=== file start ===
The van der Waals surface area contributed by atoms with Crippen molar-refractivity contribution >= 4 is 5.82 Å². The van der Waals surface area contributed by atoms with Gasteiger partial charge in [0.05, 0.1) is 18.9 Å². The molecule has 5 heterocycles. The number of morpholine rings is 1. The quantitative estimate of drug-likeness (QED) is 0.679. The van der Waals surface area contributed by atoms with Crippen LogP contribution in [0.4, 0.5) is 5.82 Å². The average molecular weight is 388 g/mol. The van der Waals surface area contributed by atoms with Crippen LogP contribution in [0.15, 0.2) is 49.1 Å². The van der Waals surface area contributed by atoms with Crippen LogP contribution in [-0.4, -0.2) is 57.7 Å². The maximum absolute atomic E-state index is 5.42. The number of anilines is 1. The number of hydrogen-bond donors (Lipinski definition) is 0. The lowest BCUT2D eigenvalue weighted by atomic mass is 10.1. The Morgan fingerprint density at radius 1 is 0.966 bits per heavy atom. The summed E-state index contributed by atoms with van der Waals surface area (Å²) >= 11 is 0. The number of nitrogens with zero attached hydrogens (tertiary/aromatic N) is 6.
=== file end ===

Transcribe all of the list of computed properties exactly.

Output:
The van der Waals surface area contributed by atoms with Crippen molar-refractivity contribution >= 4 is 5.82 Å². The van der Waals surface area contributed by atoms with Gasteiger partial charge in [0.05, 0.1) is 18.9 Å². The molecule has 5 heterocycles. The number of morpholine rings is 1. The quantitative estimate of drug-likeness (QED) is 0.679. The van der Waals surface area contributed by atoms with Crippen LogP contribution in [0.4, 0.5) is 5.82 Å². The average molecular weight is 388 g/mol. The van der Waals surface area contributed by atoms with Crippen LogP contribution in [0.15, 0.2) is 49.1 Å². The van der Waals surface area contributed by atoms with Crippen LogP contribution in [-0.4, -0.2) is 57.7 Å². The maximum absolute atomic E-state index is 5.42. The number of anilines is 1. The number of hydrogen-bond donors (Lipinski definition) is 0. The lowest BCUT2D eigenvalue weighted by atomic mass is 10.1. The Morgan fingerprint density at radius 1 is 0.966 bits per heavy atom. The summed E-state index contributed by atoms with van der Waals surface area (Å²) >= 11 is 0. The number of nitrogens with zero attached hydrogens (tertiary/aromatic N) is 6.